Defenders of Fort McHenry, September 13-14, 1814

“…O thus be it ever when freemen shall stand / Between their lov’d home and the war’s desolution!  / Blest with vict’ry and peace may the heav’n rescued land / Praise the power that hath made and preserv’d us a nation!…” Francis Scott Key, 1814.

With the arrival of the British expeditionary forces landing at Benedict, Maryland on August 19, 1814, Major General Samuel Smith and Major George Armistead, commanding Fort McHenry  began to assemble those militia and federal forces for the defense of Fort McHenry. The following are those companies and officers that defended Fort McHenry during the bombardment of September 13-14, 1814.

U.S. Garrison of Fort McHenry

Capt. Frederick Evans – U.S. Corps of Artillery (60)

Capt. Matthew S. Bunbury, U.S. Sea Fencibles (60)

Capt. William H. Addison, U.S. Sea Fencibles (50)

 Maryland Militia, 1st Regiment of Artillery

Capt. John Berry, Washington Artillery, (100)

Lt. Commander Charles Pennington, Baltimore Independent Artillery (75).

U.S. Volunteers

Capt. Joseph H. Nicholson, Baltimore Fencibles, U.S. Volunteers (75)

U.S. Infantry

Lt. Colonel William Steuart, 38th U.S. Infantry

Capt. Joseph Hook, 36th U.S. Infantry (125)

Capt. William Rogers, 36th U.S. Infantry (130)

Capt. Sheppard Church Leakin, 38th U.S.Infantry (?)

Capt. Joseph H. Hook, 38th U.S. Infantry (100)

Capt. John Buck, 38th U.S. Infantry (100)

Capt. Thomas Sangsten, 14th U.S. Infantry (100)

 

U.S. Chesapeake Flotilla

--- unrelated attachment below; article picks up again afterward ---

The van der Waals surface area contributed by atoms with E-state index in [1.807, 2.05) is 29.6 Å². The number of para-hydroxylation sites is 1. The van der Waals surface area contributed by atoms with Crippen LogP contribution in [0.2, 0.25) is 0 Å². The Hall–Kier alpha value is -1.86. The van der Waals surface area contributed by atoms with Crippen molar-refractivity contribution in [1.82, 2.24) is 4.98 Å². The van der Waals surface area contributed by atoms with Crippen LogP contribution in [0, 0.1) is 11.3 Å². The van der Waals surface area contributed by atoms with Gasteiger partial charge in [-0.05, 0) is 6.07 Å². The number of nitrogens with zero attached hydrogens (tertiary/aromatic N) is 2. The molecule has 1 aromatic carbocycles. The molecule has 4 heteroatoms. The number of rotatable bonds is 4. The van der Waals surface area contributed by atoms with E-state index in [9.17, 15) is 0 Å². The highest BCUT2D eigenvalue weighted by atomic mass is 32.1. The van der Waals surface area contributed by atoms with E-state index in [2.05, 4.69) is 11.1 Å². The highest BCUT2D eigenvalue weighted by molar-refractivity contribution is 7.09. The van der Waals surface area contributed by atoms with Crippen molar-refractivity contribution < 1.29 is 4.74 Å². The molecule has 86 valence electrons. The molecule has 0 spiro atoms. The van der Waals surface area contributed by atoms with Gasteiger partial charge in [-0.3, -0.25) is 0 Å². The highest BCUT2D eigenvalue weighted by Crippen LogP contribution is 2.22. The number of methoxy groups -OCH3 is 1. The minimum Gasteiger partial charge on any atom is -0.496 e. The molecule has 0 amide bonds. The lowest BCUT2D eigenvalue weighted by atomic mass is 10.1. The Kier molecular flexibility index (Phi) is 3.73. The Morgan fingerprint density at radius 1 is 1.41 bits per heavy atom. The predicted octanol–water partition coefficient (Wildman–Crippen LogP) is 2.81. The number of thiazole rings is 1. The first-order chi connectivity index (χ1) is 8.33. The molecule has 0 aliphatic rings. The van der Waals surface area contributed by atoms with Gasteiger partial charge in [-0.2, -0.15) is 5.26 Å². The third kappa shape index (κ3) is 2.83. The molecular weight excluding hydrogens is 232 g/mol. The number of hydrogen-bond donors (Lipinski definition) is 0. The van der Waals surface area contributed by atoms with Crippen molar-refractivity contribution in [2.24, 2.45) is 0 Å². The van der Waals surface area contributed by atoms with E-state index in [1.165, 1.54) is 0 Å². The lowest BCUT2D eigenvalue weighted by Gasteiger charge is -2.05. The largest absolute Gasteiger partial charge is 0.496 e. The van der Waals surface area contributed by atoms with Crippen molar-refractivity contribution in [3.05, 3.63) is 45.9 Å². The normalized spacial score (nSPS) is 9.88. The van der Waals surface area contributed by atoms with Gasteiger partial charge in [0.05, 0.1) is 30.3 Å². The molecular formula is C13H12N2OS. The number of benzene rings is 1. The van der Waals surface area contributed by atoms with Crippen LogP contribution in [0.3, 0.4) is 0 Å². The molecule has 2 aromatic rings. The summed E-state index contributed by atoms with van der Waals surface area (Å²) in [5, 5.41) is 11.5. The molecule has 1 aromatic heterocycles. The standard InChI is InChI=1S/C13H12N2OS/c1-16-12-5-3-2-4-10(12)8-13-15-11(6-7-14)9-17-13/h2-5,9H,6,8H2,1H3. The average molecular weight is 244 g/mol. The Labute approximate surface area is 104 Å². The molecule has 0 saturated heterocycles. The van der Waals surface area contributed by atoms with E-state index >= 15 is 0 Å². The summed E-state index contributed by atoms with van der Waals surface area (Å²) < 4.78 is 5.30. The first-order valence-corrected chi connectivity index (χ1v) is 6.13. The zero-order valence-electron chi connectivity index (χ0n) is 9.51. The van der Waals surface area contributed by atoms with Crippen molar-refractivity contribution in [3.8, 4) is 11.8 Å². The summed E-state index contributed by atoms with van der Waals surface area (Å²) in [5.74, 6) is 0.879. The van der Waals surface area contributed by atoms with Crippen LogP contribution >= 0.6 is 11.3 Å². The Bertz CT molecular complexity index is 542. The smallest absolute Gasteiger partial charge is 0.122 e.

Sailing Master Solomon Rodman, (60)

Total: 1035

Sources: “Report of Fort McHenry, September 13 & 14, 1814 in the Bombardment” Captain Thomas Sangsten, February 22, 1815; Major Armistead to Acting Secretary of War, James Monroe, September 24, 1814. “Letters Received, Secretary of War John Armstrong,” September 24, 1814.

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2 CommentsLeave a comment

  1. It should be noted that the figures given above have been rounded off. For example: According to the Report of the Army, Its Strength and Distribution,1814, Captain Evans Company, Corps of Artillery was authorized 3 officers and 114 enlisted men; was assigned 3 officers and 108 enlisted men; and had 3 officers and 62 enlisted men fit for duty (3/62). Captain John Berry’s Washington Artillery had 4 officers and 92 enlisted men (4/92); Captain Charles Pennington’s Baltimore Independent Artillery had 4 officers, 60 enlisted men, and 2 servants (4/60/2); and Captain Joseph Nicholson’s Baltimore Fencibles had 4 officers and 75 enlisted men (4/75).

    Also Nicholson’s company was not a United States Volunteer Company, but was part of the drafted militia the same as the other Maryland units. On January 29,1813, Congress repealed the Volunteer Act; no additional US Volunteer units were recruited the volunteer regiments in existance were disbanded with the soldiers that still had enlistment commitments being transferred into Regular Army Regiments for the remainder of their time.

  2. I would like to add my ancestor, Solomon Rutter.

    From “The British Invasion of Maryland, 1812-1815” by Wm. M. Mariner, P. 132, Report of Commodore Rogers, who had general command of the batteries:

    “And Lieutenant Rutter, the senior officer of the flotilla, in command of all the barges, which were moored at the entrance of the passage between the Lazaretto and Fort McHenry, in the left wing of the water battery, at which was stationed Sailing Master Rodman, and fifty-four seamen of the flotilla.”


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